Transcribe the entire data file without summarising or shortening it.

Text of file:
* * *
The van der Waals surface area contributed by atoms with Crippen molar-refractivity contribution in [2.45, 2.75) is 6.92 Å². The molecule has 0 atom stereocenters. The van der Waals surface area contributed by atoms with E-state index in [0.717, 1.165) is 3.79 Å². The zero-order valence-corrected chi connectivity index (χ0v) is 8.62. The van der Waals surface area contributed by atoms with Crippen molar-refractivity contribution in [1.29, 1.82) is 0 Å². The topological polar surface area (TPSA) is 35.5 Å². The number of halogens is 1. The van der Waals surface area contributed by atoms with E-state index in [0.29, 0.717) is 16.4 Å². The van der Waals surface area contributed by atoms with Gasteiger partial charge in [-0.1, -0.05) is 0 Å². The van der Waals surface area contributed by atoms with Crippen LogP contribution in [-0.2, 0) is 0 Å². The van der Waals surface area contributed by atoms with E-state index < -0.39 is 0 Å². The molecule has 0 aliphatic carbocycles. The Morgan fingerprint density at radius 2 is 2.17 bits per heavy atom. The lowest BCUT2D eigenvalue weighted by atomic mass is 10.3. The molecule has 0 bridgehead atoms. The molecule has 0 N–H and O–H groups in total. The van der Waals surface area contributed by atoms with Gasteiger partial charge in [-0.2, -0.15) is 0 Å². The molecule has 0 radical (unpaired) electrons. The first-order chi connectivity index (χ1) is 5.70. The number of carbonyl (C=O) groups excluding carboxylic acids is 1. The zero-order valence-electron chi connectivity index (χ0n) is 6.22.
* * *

The van der Waals surface area contributed by atoms with Crippen molar-refractivity contribution in [2.45, 2.75) is 6.92 Å². The molecule has 0 atom stereocenters. The van der Waals surface area contributed by atoms with E-state index in [0.717, 1.165) is 3.79 Å². The zero-order valence-corrected chi connectivity index (χ0v) is 8.62. The van der Waals surface area contributed by atoms with Crippen molar-refractivity contribution in [1.29, 1.82) is 0 Å². The topological polar surface area (TPSA) is 35.5 Å². The number of halogens is 1. The van der Waals surface area contributed by atoms with E-state index in [0.29, 0.717) is 16.4 Å². The van der Waals surface area contributed by atoms with Gasteiger partial charge in [-0.1, -0.05) is 0 Å². The van der Waals surface area contributed by atoms with Crippen LogP contribution in [-0.2, 0) is 0 Å². The van der Waals surface area contributed by atoms with E-state index < -0.39 is 0 Å². The molecule has 0 aliphatic carbocycles. The Morgan fingerprint density at radius 2 is 2.17 bits per heavy atom. The lowest BCUT2D eigenvalue weighted by atomic mass is 10.3. The molecule has 0 bridgehead atoms. The molecule has 0 N–H and O–H groups in total. The van der Waals surface area contributed by atoms with Gasteiger partial charge in [-0.2, -0.15) is 0 Å². The molecule has 0 radical (unpaired) electrons. The first-order chi connectivity index (χ1) is 5.70. The number of carbonyl (C=O) groups excluding carboxylic acids is 1. The zero-order valence-electron chi connectivity index (χ0n) is 6.22.